Depression Marathon Blog

My photo
Diagnosed with depression 19 years ago, I lost the life I once knew, but in the process re-created a better me. I am alive and functional today because of my dog, my treatment team, my sobriety, and my willingness to re-create myself within the confines of this illness. I hate the illness, but I'm grateful for the person I've become and the opportunities I've seized because of it. I hope writing a depression blog will reduce stigma and improve the understanding and treatment of people with mental illness. All original content copyright to me: etta. Enjoy your visit!

Wednesday, November 25, 2015

15 years

It was November, 2000, when I first noticed I wasn't feeling quite right. Having had depression as a teenager, I recognized the feeling. It had been many years, but I knew that feeling. I took action. I got a psychiatry recommendation from a friend and called to make an appointment. Unfortunately, the doctor was booked out until March, 2001. I was hospitalized before I made it to her office.

Depression, like any other illness, is no respecter of gender, socioeconomic class, or stage in life. When my depression began 15 years ago, I was happily married, owned a home, had two cars in the garage, worked full-time in a job I loved, and had money in the bank. Depression got me anyway.

Over the next several years, my treatment-resistant depression took everything from me. I lost it all, the house, the spouse, the job, and the money in the bank. It was tough. To make matters worse, I began drinking to stifle the pain. It didn't take long before I added alcoholic to my list of diagnoses. Hopelessness was my constant companion.

Fortunately, I don't live in that darkness today. In those early years, I truly suffered from my illness. Today, I live with it. I don't think there was a definitive turning point. Perhaps things started to change when I began to speak publicly. Helping others helped me. I can't say I'm grateful to have depression, but I am grateful for the lessons I've learned because of depression.

Losing people and things taught me I was stronger and more resilient than I thought. I learned I could survive with less. I learned how to ask for help and accept that which was offered. And most importantly I learned I had something to offer others. Educating and supporting others gave my life some direction. I had a purpose.

I think it was that sense of direction and purpose which led me out of the constant darkness and back into the world. I got sober. I began working again after years of disability. I started this blog. I spoke up. I attended to idle relationships. I became more willing to work with my doctor. I developed a sense of perspective and gratitude. Depression no longer controlled my life.

Living with depression is much better than suffering from it, but that doesn't mean I relish it. This has been a long, tough, educational journey. I hate the relapses into the abyss. The lasting fatigue frustrates me. I'd like to work more, have a little money put away, and perhaps be in a relationship. I'm sure my life would look much, much different today had it not been interrupted by depression. But I would have missed out on a lot of important lessons, too.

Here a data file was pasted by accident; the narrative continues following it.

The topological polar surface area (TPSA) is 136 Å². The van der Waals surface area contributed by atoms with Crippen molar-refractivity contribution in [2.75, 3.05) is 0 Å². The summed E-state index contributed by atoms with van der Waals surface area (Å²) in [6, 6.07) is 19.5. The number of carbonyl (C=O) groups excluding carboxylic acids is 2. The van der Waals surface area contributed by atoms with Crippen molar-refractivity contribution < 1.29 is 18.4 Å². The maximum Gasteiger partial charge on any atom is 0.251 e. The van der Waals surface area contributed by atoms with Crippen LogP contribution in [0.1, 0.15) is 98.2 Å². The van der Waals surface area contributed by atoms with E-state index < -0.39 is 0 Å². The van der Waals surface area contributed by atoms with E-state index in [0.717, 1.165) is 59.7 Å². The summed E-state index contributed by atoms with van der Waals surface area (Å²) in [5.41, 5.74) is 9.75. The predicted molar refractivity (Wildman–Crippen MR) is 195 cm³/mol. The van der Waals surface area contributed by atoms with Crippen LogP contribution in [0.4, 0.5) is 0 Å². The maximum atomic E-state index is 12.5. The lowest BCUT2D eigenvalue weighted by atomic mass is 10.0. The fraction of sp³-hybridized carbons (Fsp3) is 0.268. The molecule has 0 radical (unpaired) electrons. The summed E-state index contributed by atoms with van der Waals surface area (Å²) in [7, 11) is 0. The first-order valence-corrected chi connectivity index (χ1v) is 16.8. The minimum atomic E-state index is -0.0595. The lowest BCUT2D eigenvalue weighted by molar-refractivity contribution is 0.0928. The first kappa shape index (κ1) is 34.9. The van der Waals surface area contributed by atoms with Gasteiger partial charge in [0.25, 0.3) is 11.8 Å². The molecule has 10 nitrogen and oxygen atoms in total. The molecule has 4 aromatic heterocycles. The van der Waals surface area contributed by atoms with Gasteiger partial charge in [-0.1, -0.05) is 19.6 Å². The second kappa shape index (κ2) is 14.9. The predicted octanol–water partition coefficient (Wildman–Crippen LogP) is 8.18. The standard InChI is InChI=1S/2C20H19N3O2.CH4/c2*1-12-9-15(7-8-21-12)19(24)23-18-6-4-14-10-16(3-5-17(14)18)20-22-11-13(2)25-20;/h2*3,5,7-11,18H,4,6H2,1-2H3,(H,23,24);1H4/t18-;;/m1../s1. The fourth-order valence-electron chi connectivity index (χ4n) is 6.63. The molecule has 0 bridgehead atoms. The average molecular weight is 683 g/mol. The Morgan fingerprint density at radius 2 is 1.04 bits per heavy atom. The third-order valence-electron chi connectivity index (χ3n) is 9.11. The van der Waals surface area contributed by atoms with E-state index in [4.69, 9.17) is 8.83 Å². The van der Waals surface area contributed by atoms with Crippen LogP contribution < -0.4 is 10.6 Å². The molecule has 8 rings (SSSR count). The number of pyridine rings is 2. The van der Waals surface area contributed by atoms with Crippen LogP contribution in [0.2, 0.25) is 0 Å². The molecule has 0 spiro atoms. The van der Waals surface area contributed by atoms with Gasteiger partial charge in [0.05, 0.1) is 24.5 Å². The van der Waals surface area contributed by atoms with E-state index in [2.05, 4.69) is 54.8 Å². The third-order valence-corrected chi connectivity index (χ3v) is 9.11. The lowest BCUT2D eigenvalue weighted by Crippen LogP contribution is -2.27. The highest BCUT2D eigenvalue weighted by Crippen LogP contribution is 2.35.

I'm satisfied with who I am today, happy even, and I believe that's in large part due to the lessons I've learned over the past 15 years. Sure depression has been challenging. Perhaps I'd be better off had I not experienced it. But then again, perhaps I wouldn't. On second thought, I know I wouldn't.


Unknown said...

What was the turning point for you that got you out of suffering with depression to living with it?

Tricia said...

Thank you Etta. Your blog makes me feel not so alone, and helps lessen the guilt I feel over my illness. After 28 years (or so) of chronic (constant) bipolar depression, I'm finally becoming more accepting of my illness, more forgiving of myself, and more realistic about my expectations of what I can accomplish. It's been so hard for me to truly accept my illness. I never hesitated to seek help, go to my therapist, my psychiatrist, take my med's, but I have a hard time accepting that my illness actually has an effect on my behavior. Somehow I feel I should be able to rise above it, and I'm constantly looking for "the answer" to live normally, to cure myself. Your blog is one aspect that helps me live with my disease. Thank you for sharing with us so openly, and for being a voice in the darkness.

I hope you have a good Thanksgiving and are able to take pleasure in whatever makes you happy.

Anna said...

Etta, you truly are an OVERCOMER, and your ability to share your journey is helpful to countless people! Congratulations for turning life's lemons into lemonade and sharing that lemonade with others!! I just lost a childhood friend who has battled bipolar for many years. It leaves me grateful for the wonderful childhood that we shared, thankful for my own relative stability and ever so sorry for those who are not able to find their way out of the abyss. Happy Thanksgiving to you, Jet and your loved ones! Anna

etta said...

@ Sheri: Like I said in the post, I don't think there was a definitive turning point. Perhaps it occurred when I began to share my story with others.

Rachel T. said...

Great post. I too, can recall the moment I knew "something wasn't right." I think in my case, it's more anxiety than depression, but it's definitely both. I just don't feel at ease. I just don't understand why it happened to me and I obsess over it, which just makes it worse.